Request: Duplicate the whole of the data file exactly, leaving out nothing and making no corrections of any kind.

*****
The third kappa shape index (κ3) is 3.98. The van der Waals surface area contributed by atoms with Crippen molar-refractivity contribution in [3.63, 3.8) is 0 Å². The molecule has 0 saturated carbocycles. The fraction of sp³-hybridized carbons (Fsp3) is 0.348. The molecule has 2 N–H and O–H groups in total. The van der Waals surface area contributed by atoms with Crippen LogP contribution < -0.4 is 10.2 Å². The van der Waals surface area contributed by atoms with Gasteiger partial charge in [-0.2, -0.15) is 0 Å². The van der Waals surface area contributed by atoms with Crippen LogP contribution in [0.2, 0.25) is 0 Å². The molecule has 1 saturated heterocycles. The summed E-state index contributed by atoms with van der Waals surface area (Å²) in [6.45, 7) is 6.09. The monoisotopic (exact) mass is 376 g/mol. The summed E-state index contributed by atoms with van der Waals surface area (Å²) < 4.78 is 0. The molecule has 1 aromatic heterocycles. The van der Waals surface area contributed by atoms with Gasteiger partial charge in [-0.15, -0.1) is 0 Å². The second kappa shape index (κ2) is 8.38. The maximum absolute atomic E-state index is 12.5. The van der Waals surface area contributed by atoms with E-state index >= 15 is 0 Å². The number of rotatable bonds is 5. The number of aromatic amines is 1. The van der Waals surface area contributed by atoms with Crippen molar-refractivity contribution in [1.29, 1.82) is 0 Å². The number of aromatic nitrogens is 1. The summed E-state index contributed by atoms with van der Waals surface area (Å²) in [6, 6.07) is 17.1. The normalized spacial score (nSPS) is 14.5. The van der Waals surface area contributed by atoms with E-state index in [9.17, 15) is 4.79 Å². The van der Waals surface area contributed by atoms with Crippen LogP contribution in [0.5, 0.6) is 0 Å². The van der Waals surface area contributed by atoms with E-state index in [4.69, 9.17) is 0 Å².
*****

The third kappa shape index (κ3) is 3.98. The van der Waals surface area contributed by atoms with Crippen molar-refractivity contribution in [3.63, 3.8) is 0 Å². The molecule has 0 saturated carbocycles. The fraction of sp³-hybridized carbons (Fsp3) is 0.348. The molecule has 2 N–H and O–H groups in total. The van der Waals surface area contributed by atoms with Crippen LogP contribution < -0.4 is 10.2 Å². The van der Waals surface area contributed by atoms with Gasteiger partial charge in [-0.2, -0.15) is 0 Å². The van der Waals surface area contributed by atoms with Crippen LogP contribution in [0.2, 0.25) is 0 Å². The molecule has 1 saturated heterocycles. The summed E-state index contributed by atoms with van der Waals surface area (Å²) in [6.45, 7) is 6.09. The monoisotopic (exact) mass is 376 g/mol. The summed E-state index contributed by atoms with van der Waals surface area (Å²) < 4.78 is 0. The molecule has 1 aromatic heterocycles. The van der Waals surface area contributed by atoms with Gasteiger partial charge in [-0.15, -0.1) is 0 Å². The second kappa shape index (κ2) is 8.38. The maximum absolute atomic E-state index is 12.5. The van der Waals surface area contributed by atoms with E-state index >= 15 is 0 Å². The number of rotatable bonds is 5. The number of aromatic amines is 1. The van der Waals surface area contributed by atoms with Crippen molar-refractivity contribution in [1.29, 1.82) is 0 Å². The number of aromatic nitrogens is 1. The summed E-state index contributed by atoms with van der Waals surface area (Å²) in [6, 6.07) is 17.1. The normalized spacial score (nSPS) is 14.5. The van der Waals surface area contributed by atoms with E-state index in [9.17, 15) is 4.79 Å². The van der Waals surface area contributed by atoms with Crippen LogP contribution in [0.5, 0.6) is 0 Å². The van der Waals surface area contributed by atoms with E-state index in [4.69, 9.17) is 0 Å².